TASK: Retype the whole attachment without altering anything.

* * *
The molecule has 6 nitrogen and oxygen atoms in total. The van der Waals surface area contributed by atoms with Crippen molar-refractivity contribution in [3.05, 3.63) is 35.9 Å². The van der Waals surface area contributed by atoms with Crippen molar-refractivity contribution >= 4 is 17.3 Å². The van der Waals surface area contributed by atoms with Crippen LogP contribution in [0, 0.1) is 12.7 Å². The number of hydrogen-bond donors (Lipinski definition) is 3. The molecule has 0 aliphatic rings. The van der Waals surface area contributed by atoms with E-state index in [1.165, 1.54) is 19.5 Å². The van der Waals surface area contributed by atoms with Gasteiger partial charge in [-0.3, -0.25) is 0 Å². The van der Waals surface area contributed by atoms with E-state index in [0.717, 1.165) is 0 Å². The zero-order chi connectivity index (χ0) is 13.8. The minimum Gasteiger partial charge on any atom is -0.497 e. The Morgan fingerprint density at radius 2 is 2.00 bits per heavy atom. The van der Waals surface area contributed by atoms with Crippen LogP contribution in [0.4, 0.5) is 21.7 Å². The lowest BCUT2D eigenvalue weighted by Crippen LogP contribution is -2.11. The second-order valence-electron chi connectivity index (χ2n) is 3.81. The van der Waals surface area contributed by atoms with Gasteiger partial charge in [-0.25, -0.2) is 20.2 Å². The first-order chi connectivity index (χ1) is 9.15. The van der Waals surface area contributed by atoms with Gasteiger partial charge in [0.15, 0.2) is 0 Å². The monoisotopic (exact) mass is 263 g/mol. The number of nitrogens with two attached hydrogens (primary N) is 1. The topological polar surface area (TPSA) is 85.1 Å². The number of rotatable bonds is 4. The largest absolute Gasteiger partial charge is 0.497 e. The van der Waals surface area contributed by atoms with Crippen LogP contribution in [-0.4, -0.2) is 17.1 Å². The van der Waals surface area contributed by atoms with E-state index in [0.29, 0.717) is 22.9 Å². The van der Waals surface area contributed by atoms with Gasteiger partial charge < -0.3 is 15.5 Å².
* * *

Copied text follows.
The molecule has 6 nitrogen and oxygen atoms in total. The van der Waals surface area contributed by atoms with Crippen molar-refractivity contribution in [3.05, 3.63) is 35.9 Å². The van der Waals surface area contributed by atoms with Crippen molar-refractivity contribution >= 4 is 17.3 Å². The van der Waals surface area contributed by atoms with Crippen LogP contribution in [0, 0.1) is 12.7 Å². The number of hydrogen-bond donors (Lipinski definition) is 3. The molecule has 0 aliphatic rings. The van der Waals surface area contributed by atoms with E-state index in [1.165, 1.54) is 19.5 Å². The van der Waals surface area contributed by atoms with Gasteiger partial charge in [-0.3, -0.25) is 0 Å². The van der Waals surface area contributed by atoms with E-state index in [0.717, 1.165) is 0 Å². The zero-order chi connectivity index (χ0) is 13.8. The minimum Gasteiger partial charge on any atom is -0.497 e. The Morgan fingerprint density at radius 2 is 2.00 bits per heavy atom. The van der Waals surface area contributed by atoms with Crippen LogP contribution in [0.4, 0.5) is 21.7 Å². The lowest BCUT2D eigenvalue weighted by Crippen LogP contribution is -2.11. The second-order valence-electron chi connectivity index (χ2n) is 3.81. The van der Waals surface area contributed by atoms with Gasteiger partial charge in [-0.25, -0.2) is 20.2 Å². The first-order chi connectivity index (χ1) is 9.15. The van der Waals surface area contributed by atoms with Gasteiger partial charge in [0.15, 0.2) is 0 Å². The monoisotopic (exact) mass is 263 g/mol. The number of nitrogens with two attached hydrogens (primary N) is 1. The topological polar surface area (TPSA) is 85.1 Å². The number of rotatable bonds is 4. The largest absolute Gasteiger partial charge is 0.497 e. The van der Waals surface area contributed by atoms with Crippen LogP contribution in [-0.4, -0.2) is 17.1 Å². The van der Waals surface area contributed by atoms with E-state index in [0.29, 0.717) is 22.9 Å². The van der Waals surface area contributed by atoms with Gasteiger partial charge < -0.3 is 15.5 Å².